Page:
Shooting in the hotel with its identical corridors and blank white atrium was a challenge to visual ingenuity and we slip into easy tropes about courage and loyalty, but it is a true story and does well to celebrate the best of human nature. It is streets ahead of most action adventure films that work between Western and post-colonial societies, and a wild ride to boot.
This is a substantial Australian film, expected to do well, with a cinema release in the US in a week's time. It has good critical responses based on its festival screenings, starting internationally in Toronto, slowed by its early association with Weinstein.
The Guardian, for instance, manages a few reservations to decide it is 'an excellent, white-knuckle thriller – and an unlikely crowd-pleaser.'.
Other than Hotel Mumbai, exhibitors are content to harvest Captain Marvel and few distributors want to face it.
Small Australian film Pimped, directed by David Barker, produced by him and Annie Kinnane, written by him and Lou Mentor, shot in Sydney, takes the risk of claiming screens on a limited release.
Captain Marvel, A Dog's Way Home and Green Book are being solidly promoted and are what they say on the tin. The hivemind took to Green Book though the emphasis on the White rather than the Black character is duly noted.
The other mainstream pictures which have a good reputation which are not well noticed are Stan and Ollie, about the comedians at the end of their lives, What Men Want, smart and funny and driven by a great Black woman character and On the Basis of Sex, about the younger career of Ruth Bader Ginsberg.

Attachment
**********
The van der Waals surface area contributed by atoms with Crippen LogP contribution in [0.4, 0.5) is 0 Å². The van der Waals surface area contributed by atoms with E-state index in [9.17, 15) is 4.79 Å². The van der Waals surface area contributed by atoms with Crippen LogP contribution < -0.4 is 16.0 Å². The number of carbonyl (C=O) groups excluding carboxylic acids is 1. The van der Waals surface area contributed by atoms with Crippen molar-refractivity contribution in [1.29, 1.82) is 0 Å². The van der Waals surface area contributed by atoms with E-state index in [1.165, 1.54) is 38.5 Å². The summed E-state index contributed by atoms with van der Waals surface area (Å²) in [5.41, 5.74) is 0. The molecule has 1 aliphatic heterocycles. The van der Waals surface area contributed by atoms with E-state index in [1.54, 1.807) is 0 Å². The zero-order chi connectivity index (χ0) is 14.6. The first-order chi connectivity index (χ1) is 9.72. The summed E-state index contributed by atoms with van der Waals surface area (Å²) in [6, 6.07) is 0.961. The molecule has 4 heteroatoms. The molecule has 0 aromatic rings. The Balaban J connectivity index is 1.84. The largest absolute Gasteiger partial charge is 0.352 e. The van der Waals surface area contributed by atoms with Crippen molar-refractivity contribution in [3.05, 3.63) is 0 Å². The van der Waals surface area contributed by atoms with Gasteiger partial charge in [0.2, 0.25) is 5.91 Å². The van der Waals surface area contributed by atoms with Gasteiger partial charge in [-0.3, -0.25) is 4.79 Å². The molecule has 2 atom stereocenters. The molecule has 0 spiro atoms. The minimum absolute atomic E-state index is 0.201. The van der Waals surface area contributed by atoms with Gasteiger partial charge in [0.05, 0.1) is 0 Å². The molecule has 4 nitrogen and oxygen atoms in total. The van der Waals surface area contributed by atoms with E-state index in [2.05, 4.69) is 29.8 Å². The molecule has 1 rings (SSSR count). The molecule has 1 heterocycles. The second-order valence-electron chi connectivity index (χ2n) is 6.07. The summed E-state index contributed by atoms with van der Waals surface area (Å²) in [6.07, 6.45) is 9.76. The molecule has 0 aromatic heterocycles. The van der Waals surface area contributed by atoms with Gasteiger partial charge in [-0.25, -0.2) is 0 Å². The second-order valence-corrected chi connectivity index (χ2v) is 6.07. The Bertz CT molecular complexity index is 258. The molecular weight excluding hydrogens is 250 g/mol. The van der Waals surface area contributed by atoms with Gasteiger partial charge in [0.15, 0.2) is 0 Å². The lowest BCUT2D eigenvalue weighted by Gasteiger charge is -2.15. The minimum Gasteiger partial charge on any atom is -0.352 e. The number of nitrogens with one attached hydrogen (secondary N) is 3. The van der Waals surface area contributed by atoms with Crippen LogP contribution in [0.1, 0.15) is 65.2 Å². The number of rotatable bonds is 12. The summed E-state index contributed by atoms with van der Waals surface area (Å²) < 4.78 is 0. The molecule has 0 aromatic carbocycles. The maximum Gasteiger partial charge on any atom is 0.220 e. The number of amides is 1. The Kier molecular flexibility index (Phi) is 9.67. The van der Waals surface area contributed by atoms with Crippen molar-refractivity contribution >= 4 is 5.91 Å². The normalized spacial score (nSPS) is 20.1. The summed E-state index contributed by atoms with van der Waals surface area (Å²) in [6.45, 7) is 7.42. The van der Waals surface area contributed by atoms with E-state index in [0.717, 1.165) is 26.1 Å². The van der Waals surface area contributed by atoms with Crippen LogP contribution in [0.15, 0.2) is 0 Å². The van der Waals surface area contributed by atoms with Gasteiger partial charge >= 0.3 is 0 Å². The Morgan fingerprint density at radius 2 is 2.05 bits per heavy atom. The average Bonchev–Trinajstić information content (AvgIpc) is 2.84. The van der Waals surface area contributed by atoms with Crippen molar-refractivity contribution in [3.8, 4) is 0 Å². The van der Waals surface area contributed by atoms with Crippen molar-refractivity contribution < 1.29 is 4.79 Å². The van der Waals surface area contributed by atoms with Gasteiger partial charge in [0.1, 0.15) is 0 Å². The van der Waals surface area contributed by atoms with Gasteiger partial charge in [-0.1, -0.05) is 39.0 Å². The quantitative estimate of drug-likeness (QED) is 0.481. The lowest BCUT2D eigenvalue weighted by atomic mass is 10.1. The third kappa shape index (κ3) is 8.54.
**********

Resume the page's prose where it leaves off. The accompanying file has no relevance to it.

Clint Eastwood's The Mule is fun, Everybody Knows is Asghar Farhadi's Spanish crime thriller and at least a fun curiosity.
Free Solo is a climbing documentary which is poison if you can't handle heights and a thrill if you can. Best doco Oscar for 2019.
The Melbourne Queer Film Festival opens tonight and runs until March 25. The opening night film at the Jam Factory is Papi Chulo by John Butler. As the program director Spiro Economopoulos wrote on the website,
'We continue to showcase and celebrate the best in LGBTIQ cinema from around the world and it’s really heartening to be featuring two Australian feature debuts with So Long and The Five Provocations. These will be playing alongside headliners such as Disobedience, BPM (Beats per minute), Signature Move, After Louie, The Feels and Love, Simon (our centrepiece presentation), just to name a few.'
The Alliance Francaise Film Festival has been running around Australia from March 6 at Palace cinemas. Very few French films run outside this event so all the chocolate is in one box. According to the website
'... the Festival boasts a superlative line-up of 54 features and documentaries – the biggest in its proud history. The festival will show case the latest releases to come out of France, highlighting the talent and uniqueness of cinéma français. Featuring the likes of Yann Gonzalez, Mikhaël Hers, Coralie Fargeat, Jeanne Herry... alongside those who inspired them, Claire Denis, Jean-Luc Godard, Olivier Assayas, Jacques Audiard and more. This year’s dynamic selection also delivers a broad and diverse vision of contemporary issues, such as social justice, gender equality or ecology......'